Conservative group aims to scuttle emerging extenders deal

Source: George Cahlink, E&E reporter • Posted: Thursday, April 7, 2016

A powerful conservative group is coming out against an emerging deal that would attach renewable tax credits to pending Senate legislation to reauthorize the Federal Aviation Administration.

FreedomWorks, a group closely affiliated with the tea party movement, yesterday said it’s against any amendment to the FAA bill that extends the tax breaks.

“Rent-seeking businesses and lobbyists love crony capitalism, but voters are tired of seeing the Washington establishment pick winners and losers in the marketplace,” said FreedomWorks CEO Adam Brandon, who urged senators to oppose any amendment that “manipulates the markets by allowing these tax breaks for a politically connected industry to continue.”

The conservative group said it would count a vote on any renewable tax amendment in its legislative scorecard, which it uses in weighing financial support for lawmakers.

The opposition comes as the Senate yesterday agreed unanimously to consider the FAA bill and senators from both parties suggested there is support to attach the renewable breaks left out of last year’s omnibus spending bill.

“[Senate Commerce, Science and Transportation Chairman John] Thune [R-S.D.] and I are all hitched up to handle the FAA bill,” Sen. Bill Nelson, the panel’s ranking member, said yesterday. The Florida Democrat detailed provisions related to airport security and confirmed to reporters that a deal has been reached on renewable tax credits, a top priority for his party.

“I was just told that there is a deal,” he said.

Thune told reporters it was his understanding that the 48C investment tax credit, already extended for five years for solar but not for other qualifying sources — including biomass, geothermal and fuel-cell technology — would be expanded. It was not clear, though, what additional qualifying sources would make the cut.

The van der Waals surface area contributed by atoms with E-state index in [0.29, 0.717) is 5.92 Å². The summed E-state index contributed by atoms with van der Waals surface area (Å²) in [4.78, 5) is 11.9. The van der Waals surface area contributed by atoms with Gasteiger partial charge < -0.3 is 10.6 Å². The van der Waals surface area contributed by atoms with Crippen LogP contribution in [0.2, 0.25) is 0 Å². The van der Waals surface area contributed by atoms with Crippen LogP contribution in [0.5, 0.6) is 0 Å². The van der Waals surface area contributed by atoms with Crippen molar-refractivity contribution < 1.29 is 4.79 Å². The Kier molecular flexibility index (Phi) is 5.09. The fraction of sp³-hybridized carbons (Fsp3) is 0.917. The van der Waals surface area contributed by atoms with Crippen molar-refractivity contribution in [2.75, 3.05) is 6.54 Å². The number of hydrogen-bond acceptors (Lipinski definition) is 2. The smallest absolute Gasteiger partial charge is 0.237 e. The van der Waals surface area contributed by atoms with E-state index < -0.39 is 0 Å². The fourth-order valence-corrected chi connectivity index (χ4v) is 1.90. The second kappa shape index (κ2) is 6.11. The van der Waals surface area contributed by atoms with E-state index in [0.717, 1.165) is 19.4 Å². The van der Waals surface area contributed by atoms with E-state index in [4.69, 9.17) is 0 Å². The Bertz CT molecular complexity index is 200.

Thune said he expected the bill’s tax title to be “fairly narrow,” but conceded earlier this week it would draw interest because it’s one of the few vehicles moving this year that can carry tax provisions (Greenwire, April 6).

While the Commerce Committee has the lead role in the FAA reauthorization, the Senate Finance Committee will provide the tax title, which Thune said would likely be joined on the floor through a manager’s package.

Senate Finance Chairman Orrin Hatch sidestepped questions about tax provisions in the FAA reauthorization bill yesterday.

“There’s a lot of things up in the air on this bill,” the Utah Republican told reporters. He said the negotiations were been handled by Senate leaders.

Pressed on specifics about tax credits for biofuels or renewable energy sources, Hatch said: “I’m the last guy to talk to on this because I’m kind of trying to stay away from it.”

Reporters Hannah Hess and Geof Koss contributed.